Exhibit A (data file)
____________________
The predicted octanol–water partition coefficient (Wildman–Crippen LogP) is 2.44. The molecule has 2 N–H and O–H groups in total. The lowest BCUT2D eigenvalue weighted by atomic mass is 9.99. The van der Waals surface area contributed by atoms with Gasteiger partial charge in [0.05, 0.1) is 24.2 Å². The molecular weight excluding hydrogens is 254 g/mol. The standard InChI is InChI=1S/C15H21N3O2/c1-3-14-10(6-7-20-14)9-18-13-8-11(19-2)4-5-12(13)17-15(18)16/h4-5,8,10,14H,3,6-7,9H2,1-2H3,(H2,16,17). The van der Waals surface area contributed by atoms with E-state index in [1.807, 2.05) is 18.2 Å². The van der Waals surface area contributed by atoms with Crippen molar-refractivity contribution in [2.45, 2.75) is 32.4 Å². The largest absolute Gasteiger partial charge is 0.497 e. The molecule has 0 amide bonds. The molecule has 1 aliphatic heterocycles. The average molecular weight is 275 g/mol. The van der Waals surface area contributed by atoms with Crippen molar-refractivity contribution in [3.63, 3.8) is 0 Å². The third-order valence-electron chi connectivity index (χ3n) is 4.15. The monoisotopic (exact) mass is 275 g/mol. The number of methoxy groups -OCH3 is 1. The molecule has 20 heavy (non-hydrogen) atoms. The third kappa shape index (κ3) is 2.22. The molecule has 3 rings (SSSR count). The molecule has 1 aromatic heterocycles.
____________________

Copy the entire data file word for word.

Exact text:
The predicted octanol–water partition coefficient (Wildman–Crippen LogP) is 2.44. The molecule has 2 N–H and O–H groups in total. The lowest BCUT2D eigenvalue weighted by atomic mass is 9.99. The van der Waals surface area contributed by atoms with Gasteiger partial charge in [0.05, 0.1) is 24.2 Å². The molecular weight excluding hydrogens is 254 g/mol. The standard InChI is InChI=1S/C15H21N3O2/c1-3-14-10(6-7-20-14)9-18-13-8-11(19-2)4-5-12(13)17-15(18)16/h4-5,8,10,14H,3,6-7,9H2,1-2H3,(H2,16,17). The van der Waals surface area contributed by atoms with E-state index in [1.807, 2.05) is 18.2 Å². The van der Waals surface area contributed by atoms with Crippen molar-refractivity contribution in [2.45, 2.75) is 32.4 Å². The largest absolute Gasteiger partial charge is 0.497 e. The molecule has 0 amide bonds. The molecule has 1 aliphatic heterocycles. The average molecular weight is 275 g/mol. The van der Waals surface area contributed by atoms with Crippen molar-refractivity contribution in [3.63, 3.8) is 0 Å². The third-order valence-electron chi connectivity index (χ3n) is 4.15. The monoisotopic (exact) mass is 275 g/mol. The number of methoxy groups -OCH3 is 1. The molecule has 20 heavy (non-hydrogen) atoms. The third kappa shape index (κ3) is 2.22. The molecule has 3 rings (SSSR count). The molecule has 1 aromatic heterocycles.